For all the criticism Shkodran Mustafi has endured during his four years at Arsenal, he still has a World Cup winners’ medal. The same cannot be said for Marco Reus, the unfortunate man Mustafi replaced in the victorious 2014 squad after the winger injured his ankle. Such misfortunate is, however, something Reus is familiar with, his career plagued by the narrative of setbacks.
Reus was born in May 1989 in Dortmund, joining his boyhood club Borussia Dortmund at the age of six. He grew up idolising Tomáš Rosický, going so far as to wear a headband to mimic his hero when playing in his youth.
Unfortunately, it would take a long time for Reus to grace the pitch of the Westfalenstadion in the footsteps of his hero. Considered too thin and weak to make it in the professional game, he was released shortly after turning 17 in 2006. It was to prove an expensive mistake for BVB, costing €17m to rectify.
Still determined to make it as a footballer, Reus moved some 60km north-east to a club younger than himself. Such fortunate recipients of the talent were LR Ahlen, who were only founded in 1996. This came following a merger of TuS Ahlen and Blau-Weiß Ahlen, with the ‘LR’ abbreviation standing for the cosmetics company of president Helmut Spikker. In 1999/2000 the club won a Regionalliga playoff, following this with a highest-ever finish of sixth in their debut campaign in the 2. Bundesliga.
With hindsight, the association of such a random side with a world-class talent as Reus is odd, however back in 2006, this was the reality of the situation. He would continue his development in the Ahlen academy, quickly impressing in the A-Junioren Bundesliga West. In only his third appearance Reus registered a brace against Rot-Weiß Essen, going on to score eight more as Ahlen finished ninth in the 14-team division.
This campaign also brought about five matches for Ahlen’s reserve team, who at the time played in the fourth tier Oberliga Westfalen. Making his debut in December 2006, Reus would get the second in a 3-2 win over Erkenschwick. Of significance was the scorer of the Ahlen’s winner that day – Kevin Großkreutz.
The similarities of the pair’s early careers are staggering. Like Reus, Großkreutz was born in Dortmund and grew up a boyhood BVB fan, released from their academy in 2002 for the same reasons as his future teammate. Blessed with natural pace and also a winger, albeit on the opposite right flank, Großkreutz would make his first-team debut for Ahlen just as Reus was arriving at the Wersestadion in 2006.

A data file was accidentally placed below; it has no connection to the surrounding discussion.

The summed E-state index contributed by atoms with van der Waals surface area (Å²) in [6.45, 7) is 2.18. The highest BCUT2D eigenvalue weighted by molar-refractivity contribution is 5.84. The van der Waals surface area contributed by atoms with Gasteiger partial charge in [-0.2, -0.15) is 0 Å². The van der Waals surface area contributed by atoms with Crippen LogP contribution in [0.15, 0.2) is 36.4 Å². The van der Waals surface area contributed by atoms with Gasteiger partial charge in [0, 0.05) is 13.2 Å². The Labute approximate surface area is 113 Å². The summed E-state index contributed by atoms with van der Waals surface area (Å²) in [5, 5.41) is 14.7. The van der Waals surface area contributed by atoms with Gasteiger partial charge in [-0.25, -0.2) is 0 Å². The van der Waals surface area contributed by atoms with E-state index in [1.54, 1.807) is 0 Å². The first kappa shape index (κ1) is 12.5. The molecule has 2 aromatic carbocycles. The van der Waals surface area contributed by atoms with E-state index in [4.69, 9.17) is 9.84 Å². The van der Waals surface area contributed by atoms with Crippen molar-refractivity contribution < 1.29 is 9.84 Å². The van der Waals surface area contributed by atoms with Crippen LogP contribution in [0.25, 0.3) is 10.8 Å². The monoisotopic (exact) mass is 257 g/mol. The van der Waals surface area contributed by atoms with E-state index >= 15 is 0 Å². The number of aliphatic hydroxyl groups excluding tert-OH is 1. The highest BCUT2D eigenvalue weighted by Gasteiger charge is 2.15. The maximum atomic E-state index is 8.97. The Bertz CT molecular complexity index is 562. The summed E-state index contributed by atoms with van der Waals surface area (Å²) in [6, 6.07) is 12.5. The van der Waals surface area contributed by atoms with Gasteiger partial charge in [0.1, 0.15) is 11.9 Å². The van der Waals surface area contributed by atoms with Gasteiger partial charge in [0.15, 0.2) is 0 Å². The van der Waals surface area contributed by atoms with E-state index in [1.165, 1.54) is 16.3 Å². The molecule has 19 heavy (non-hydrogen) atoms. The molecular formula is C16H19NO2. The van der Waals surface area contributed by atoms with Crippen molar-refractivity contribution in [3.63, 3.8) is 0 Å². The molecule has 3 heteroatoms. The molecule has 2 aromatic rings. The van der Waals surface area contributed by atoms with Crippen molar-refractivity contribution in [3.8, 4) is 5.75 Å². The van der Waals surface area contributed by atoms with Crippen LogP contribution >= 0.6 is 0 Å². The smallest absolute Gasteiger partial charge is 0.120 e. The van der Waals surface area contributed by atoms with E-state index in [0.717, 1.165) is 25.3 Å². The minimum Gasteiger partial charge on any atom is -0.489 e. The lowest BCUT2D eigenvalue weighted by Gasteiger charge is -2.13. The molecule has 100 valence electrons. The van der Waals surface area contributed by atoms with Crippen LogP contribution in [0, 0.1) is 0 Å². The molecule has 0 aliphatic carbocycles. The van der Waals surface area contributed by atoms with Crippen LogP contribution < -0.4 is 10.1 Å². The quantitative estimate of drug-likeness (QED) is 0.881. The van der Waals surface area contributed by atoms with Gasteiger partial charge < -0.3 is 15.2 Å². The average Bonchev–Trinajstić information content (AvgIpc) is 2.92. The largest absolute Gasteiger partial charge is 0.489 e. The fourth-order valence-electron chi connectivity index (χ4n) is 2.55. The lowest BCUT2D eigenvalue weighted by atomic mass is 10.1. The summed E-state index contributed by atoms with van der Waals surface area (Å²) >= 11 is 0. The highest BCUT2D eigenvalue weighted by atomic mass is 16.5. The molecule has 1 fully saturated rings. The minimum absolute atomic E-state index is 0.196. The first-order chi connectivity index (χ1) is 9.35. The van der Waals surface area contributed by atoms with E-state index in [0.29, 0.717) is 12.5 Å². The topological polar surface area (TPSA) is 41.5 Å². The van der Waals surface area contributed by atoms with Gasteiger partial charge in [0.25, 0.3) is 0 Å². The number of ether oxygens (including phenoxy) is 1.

Such importance of the overlapping career paths cannot be overstated, with Großkreutz playing a key role in helping Reus settle in Ahlen. The former was far more extroverted, with the young Reus choosing to shy away from interviews and publicity. Developing with someone from such a similar background was of huge significance for Reus, with the pair even living together during their time in Ahlen.
His flatmate would become a regular for the first team in the 2006/07 season, with Reus joining him for the first time during the following campaign. Coming off the bench in a 3-1 home defeat to Rot-Weiß Oberhausen in September 2007, for the remainder of this season Reus would be restricted to substitute appearances at the end of games. Most of his football this season would come in the youth team, where he would better his previous figures to score 12 goals in just 19 league games.
At this point in his career, Reus was deployed as a central striker, using his pace and direct running to leave defenders in his wake. The effectiveness of this was seen in braces recorded in a narrow away loss to Köln and 2-2 draw at Dortmund, alongside a hat-trick in a frantic 5-4 win over Arminia Bielefeld. Reus would also score on his next start for the first team, on the final day of the season at Babelsberg, where the now renamed Rot Weiss Ahlen would lift the Regionalliga Nord trophy.